Dropbox and Spotify to test demand for unicorn tech IPOs

Billion-dollar startups doing well as of late

By PAUL R. LA MONICA
Spencer Platt/Getty Images

Spotify founder and CEO Daniel Ek

NEW YORK (CNNMoney) - Who says unicorns aren't real?

Billion dollar startups, or unicorns in Wall Street and in Silicon Valley speak, are doing quite well despite the latest bout of market volatility.

Shares of a cybersecurity firm named Zscaler debuted on Friday and the stock more than doubled.

Zscaler fell sharply Monday with the rest of the market -- and Big Tech companies like Facebook in particular -- but it rebounded Tuesday and is now worth $3.3 billion.

That's more than triple what Zsclaer was worth when it last raised private financing in the summer of 2015. The solid debut for Zscaler is potentially a good sign for other, more well-known companies that will soon test the IPO waters.

Cloud storage company Dropbox is scheduled to begin trading on the Nasdaq Friday under the ticker symbol DBX. It was valued at $10 billion when it most recently raised money from venture capitalists in early 2014.

Dropbox faces tough competition from Apple, Amazon, Google owner Alphabet and Microsoft. But the company's sales have nearly doubled in the past two years -- from $603 million in 2015 to $1.1 billion last year.

Although Dropbox is still not profitable, its losses have narrowed. That may be one reason why demand for Dropbox shares is so strong: Reuters reported its IPO was oversubscribed.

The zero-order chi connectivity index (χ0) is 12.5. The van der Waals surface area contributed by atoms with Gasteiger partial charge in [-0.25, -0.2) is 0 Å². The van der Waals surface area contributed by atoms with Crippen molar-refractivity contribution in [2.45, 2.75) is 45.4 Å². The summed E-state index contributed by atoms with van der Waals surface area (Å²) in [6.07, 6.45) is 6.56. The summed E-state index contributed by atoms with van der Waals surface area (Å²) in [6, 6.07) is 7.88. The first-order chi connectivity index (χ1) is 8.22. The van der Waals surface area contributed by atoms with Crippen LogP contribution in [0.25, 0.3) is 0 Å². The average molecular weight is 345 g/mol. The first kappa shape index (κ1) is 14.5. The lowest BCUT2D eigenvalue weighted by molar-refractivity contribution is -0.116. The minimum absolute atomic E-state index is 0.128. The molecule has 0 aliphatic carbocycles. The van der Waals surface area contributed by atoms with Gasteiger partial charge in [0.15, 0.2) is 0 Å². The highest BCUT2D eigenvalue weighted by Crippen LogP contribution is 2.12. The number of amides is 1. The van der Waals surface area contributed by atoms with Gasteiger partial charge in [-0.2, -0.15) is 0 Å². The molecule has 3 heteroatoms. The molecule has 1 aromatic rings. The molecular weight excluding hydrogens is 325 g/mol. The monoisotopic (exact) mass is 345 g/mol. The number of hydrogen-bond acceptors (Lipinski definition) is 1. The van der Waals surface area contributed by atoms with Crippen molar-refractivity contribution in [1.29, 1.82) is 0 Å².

Streaming music company Spotify is also set to go public in the next few weeks in New York, as is Chinese online video company iQiyi, which is a subsidiary of search giant Baidu.

IQiyi plans to sell $2.3 billion in stock, which would value the company at nearly $14 billion.

Spotify is pursuing an unorthodox direct share listing -- it is not using traditional Wall Street firms to sell new stock. Spotify was last worth $8.5 billion when it raised money in June 2015. Some Wall Street estimates peg Spotify's current value closer to $20 billion, however.

Spotify, like Dropbox, also is battling with Apple, Amazon and Google. But Spotify has shrugged off competition and continues to grow rapidly.

Sales, paid subscribers and users of the company's free ad-supported service are up dramatically over the past few years. Losses have escalated though.

But if Dropbox, Spotify and iQiyi pop following their IPOs, that may entice other big private companies to soon go public too.

Waiting in the wings are some even more well-known tech companies, such as Uber and its rivals Didi and Lyft, Chinese smartphone maker Xiaomi, Airbnb, WeWork, Indian e-commerce giant Flipkart and other "decacorns" with values above $10 billion.

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